C.S. Lewis said that grief is a lot like fear and this is so true, and fear is a monster of a thing but somewhere in the Bible it is said that perfect love casts out fear, and this is also true. Someone else said that grief is love with nowhere to go and, even though I understand this, I’m not sure if I agree entirely because I still love Anthony and this is how I am tackling the fear monster.

Ah – I feel better already!




The un-final scene

Several hours before Anthony died, we were all there – relatives, hospital staff, friends, nursing home staff, my mother, Ming, his partner….

…. and all of the people, including me, even including the doctor-on-call, and our own doctor, who didn’t know know Ants was dead until death.

When our doctor arrived, I threw myself into his arms in a hug of despair and grief. He accomodated this hug and proceeded into the room where he confirmed that Anthony was really dead.

I did go back into Anthony’s room several times and touched his face. I didn’t scream but I did sob because the shock was so terrible because Anthony’s death was so quick. For a year or so, I had been trying to prepare myself for this inevitability; after all, Ants had had numerous TIAs (mini-strokes) and had become bed-ridden.

The un-final scene of this kind of experience is a kind of bedlam of regret: why wasn’t I kinder, more creative, more caring, more understanding, more able to listen?

I really want to make a difference somehow but atm can’t even be bothered reading or writing blogposts – too sad. I really appreciate comments and feedback but please understand that I need a bit of time to get my heart back.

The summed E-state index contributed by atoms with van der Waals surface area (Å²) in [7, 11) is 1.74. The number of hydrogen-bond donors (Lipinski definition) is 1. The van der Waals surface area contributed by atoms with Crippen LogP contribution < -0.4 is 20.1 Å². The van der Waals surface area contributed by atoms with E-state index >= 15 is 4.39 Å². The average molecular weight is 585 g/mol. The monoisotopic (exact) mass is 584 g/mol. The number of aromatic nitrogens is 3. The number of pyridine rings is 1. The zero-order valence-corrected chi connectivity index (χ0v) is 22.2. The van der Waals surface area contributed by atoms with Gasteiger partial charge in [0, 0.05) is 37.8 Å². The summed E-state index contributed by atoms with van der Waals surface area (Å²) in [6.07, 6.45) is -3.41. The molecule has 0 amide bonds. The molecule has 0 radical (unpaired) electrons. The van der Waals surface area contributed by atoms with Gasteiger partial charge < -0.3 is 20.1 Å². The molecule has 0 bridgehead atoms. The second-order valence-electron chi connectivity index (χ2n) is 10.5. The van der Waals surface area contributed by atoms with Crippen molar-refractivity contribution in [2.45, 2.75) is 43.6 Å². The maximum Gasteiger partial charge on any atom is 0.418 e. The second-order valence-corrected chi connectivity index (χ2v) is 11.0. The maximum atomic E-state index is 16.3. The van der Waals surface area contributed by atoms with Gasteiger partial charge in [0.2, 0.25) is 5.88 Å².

Because …. I don’t know anymore; it was an un-final scene, a mysterious legacy, the most beautiful man in the world of kindness, forgiveness, generosity. I wanted to smash the people and illnesses that attacked him but he wouldn’t let me; he just wanted peace.

Perhaps that is what bewilders me most; there was no warning that this would be our final scene, Ants, and that’s why I will continue to explore the idea of our un-final scene.





I wrote about hope yesterday in such a hopeless way that I deleted the post and now can’t remember what I wrote anyway. After a couple of days, including this morning, of feeling a sense of absolute hopelessness, I read a few blogs and articles and have regained a sense of hope and purpose.